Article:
Western Digital, Kioxia Eye Merger In Potential $20B Deal: WSJ

Both Western Digital and Micron originally showed interest in Kioxia earlier this year, but talks there went quiet and Micron seems to have dropped out of the conversation. Should WD and Kioxia merge, it would strengthen WD’s position as the top disk and flash drive manufacturer and less concerns about competition with China’s electronics industry.


Two of the few remaining disk and flash drive vendors may be looking to tie the knot.

The Wall Street Journal Wednesday reported that U.S.-based Western Digital and Japan-based Kioxia Holdings are in advanced talks to merge in a deal that could reach a value of over $20 billion.

The Journal, citing unnamed sources familiar with the matter, said a deal could be reached as soon as mid-September under which San Jose, Calif.-based Western Digital would acquire Kioxia with stock and appoint current Western Digital CEO David Goeckeler as CEO of the combined company.

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This is not the first time a potential merger between the two has been reported. The Wall Street Journal in March reported that both Western Digital and Boise, Idaho-based DRAM and flash memory manufacture Micron were looking at a possible acquisition of Kioxia in a deal that might value Kioxia at about $30 billion.

Kioxia, which until October of 2019 was known as Toshiba Memory, continues to be a world leader in memory and SSD technologies, including SLC NAND flash memory, NAND with integrated controllers, and 3D BiCS FLASH technology, along with enterprise, data center, and client SSDs. Kioxia last year postponed a planned IPO because of export restrictions related to sales to China-based Huawei as well as issues related to the COVID-19 coronavirus pandemic.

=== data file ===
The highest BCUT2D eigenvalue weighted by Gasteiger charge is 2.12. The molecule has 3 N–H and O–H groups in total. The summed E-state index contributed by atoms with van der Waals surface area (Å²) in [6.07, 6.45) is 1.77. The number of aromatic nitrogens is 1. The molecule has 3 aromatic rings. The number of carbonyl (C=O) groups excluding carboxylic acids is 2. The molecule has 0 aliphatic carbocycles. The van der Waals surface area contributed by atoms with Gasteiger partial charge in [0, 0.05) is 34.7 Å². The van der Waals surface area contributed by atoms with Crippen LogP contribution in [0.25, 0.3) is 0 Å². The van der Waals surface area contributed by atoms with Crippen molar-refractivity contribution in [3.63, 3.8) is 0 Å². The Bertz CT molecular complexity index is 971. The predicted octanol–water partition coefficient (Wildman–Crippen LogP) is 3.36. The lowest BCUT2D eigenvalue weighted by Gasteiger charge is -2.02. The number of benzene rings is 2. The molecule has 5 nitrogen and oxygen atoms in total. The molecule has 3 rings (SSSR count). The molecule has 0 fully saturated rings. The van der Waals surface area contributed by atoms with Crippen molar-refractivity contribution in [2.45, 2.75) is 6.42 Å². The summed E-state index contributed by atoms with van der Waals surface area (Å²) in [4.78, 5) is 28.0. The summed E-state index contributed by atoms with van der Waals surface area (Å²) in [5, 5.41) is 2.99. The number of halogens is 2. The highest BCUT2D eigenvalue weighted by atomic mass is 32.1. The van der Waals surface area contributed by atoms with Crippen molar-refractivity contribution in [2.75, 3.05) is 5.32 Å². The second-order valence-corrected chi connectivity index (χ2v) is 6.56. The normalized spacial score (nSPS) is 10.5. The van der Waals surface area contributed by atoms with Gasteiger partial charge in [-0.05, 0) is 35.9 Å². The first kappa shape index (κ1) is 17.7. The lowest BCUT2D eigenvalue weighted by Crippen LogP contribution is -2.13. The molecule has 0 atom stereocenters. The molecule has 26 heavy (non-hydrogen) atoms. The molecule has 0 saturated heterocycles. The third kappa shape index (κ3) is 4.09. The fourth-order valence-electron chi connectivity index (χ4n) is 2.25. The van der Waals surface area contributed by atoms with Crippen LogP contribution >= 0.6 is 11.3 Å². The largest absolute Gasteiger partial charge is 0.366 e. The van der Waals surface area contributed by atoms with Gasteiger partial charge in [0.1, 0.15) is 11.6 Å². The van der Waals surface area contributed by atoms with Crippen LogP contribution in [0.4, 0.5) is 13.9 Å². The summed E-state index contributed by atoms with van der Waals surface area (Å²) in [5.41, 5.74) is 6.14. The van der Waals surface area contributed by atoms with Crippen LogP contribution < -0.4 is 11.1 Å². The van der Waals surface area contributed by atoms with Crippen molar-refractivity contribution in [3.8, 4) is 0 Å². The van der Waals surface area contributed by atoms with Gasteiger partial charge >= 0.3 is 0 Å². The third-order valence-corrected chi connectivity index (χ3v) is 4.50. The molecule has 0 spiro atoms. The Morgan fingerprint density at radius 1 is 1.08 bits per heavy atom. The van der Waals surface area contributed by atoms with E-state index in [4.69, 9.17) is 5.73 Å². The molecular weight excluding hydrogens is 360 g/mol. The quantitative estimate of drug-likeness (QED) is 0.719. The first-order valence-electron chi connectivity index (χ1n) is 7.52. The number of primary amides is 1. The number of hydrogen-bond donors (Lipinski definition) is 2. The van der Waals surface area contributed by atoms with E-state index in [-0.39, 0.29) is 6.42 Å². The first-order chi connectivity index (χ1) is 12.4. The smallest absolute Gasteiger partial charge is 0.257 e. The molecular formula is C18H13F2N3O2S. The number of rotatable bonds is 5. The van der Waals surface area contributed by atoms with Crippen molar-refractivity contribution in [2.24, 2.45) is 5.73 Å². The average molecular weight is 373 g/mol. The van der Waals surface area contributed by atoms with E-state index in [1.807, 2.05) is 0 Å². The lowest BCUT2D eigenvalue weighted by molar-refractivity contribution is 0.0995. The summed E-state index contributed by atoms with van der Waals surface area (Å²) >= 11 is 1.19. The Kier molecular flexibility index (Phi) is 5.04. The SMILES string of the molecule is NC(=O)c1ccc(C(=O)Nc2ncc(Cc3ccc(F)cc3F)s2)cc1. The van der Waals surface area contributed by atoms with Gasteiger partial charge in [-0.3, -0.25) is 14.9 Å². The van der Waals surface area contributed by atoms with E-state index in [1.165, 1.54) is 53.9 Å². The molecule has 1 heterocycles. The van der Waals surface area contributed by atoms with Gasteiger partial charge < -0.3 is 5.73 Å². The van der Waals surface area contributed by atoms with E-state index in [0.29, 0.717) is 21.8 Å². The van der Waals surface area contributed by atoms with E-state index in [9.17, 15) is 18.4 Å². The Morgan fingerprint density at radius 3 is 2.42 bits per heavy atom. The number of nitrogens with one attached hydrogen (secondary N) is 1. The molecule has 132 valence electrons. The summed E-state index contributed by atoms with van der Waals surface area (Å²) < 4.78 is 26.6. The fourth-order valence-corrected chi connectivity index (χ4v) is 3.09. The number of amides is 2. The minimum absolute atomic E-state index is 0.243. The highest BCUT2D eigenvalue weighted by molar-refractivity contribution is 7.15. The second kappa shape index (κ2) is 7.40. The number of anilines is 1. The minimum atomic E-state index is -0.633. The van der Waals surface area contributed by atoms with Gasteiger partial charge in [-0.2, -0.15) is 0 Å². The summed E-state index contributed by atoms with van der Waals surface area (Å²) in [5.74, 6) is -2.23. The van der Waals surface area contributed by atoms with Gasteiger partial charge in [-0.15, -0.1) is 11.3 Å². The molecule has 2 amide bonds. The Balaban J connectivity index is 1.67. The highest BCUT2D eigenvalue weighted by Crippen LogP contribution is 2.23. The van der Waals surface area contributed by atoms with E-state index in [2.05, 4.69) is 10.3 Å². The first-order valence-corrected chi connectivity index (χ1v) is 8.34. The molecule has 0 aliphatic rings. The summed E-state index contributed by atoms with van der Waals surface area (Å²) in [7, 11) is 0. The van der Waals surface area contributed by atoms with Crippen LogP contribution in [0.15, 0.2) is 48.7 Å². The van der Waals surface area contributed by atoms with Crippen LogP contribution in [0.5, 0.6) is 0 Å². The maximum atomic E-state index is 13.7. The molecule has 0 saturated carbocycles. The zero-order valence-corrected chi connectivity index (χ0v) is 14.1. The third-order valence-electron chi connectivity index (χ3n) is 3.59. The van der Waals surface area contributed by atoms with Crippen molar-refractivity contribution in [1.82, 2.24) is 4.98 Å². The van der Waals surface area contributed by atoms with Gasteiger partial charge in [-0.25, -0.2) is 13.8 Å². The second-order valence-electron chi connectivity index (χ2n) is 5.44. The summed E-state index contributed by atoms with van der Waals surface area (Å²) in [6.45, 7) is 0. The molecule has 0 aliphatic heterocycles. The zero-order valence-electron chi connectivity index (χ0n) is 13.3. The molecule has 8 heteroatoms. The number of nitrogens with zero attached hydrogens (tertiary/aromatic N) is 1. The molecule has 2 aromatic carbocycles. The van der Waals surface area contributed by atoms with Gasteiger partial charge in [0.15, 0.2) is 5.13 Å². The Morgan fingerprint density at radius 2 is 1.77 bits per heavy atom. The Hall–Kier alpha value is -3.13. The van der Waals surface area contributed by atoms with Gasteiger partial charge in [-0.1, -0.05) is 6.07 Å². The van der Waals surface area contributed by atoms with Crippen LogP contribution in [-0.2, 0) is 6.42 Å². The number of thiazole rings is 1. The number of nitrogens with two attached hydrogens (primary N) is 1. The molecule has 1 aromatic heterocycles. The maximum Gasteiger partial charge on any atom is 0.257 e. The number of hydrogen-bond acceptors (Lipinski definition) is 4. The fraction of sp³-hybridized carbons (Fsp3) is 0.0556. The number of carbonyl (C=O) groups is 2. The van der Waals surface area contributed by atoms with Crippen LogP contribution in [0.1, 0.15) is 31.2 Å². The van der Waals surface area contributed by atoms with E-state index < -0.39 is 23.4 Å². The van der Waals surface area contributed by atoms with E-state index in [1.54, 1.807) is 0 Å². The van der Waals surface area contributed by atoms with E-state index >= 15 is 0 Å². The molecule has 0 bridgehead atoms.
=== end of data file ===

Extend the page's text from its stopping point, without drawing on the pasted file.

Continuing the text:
Kioxia and Western Digital did not respond to CRN requests for further information by press time.

A merger with Kioxia would give Western Digital access to top-notch flash memory and SSD technology during a time when the U.S. government and IT industry are both looking to reduce reliance on overseas suppliers of high-value technologies in the face of competitive threats from China where much of the storage industry’s production is centered.

Kioxia last Fall postponed what had been expected to be Japan’s largest IPO in 2020. Kioxia had planned to list on the Tokyo Stock Exchange by offering up to about $3.2 billion in shares. The IPO could still go through in 2021.

The Journal reported that there is now guarantee that Western Digital and Kioxia would definitely come to an agreement on a merger.

Western Digital, which in 2011 acquired rival Hitachi GST, is the world’s largest storage drive vendor. It is followed by Seagate Technology at second place, and Toshiba at third. Korea-based Samsung also stands out because of its leading role in SSD production.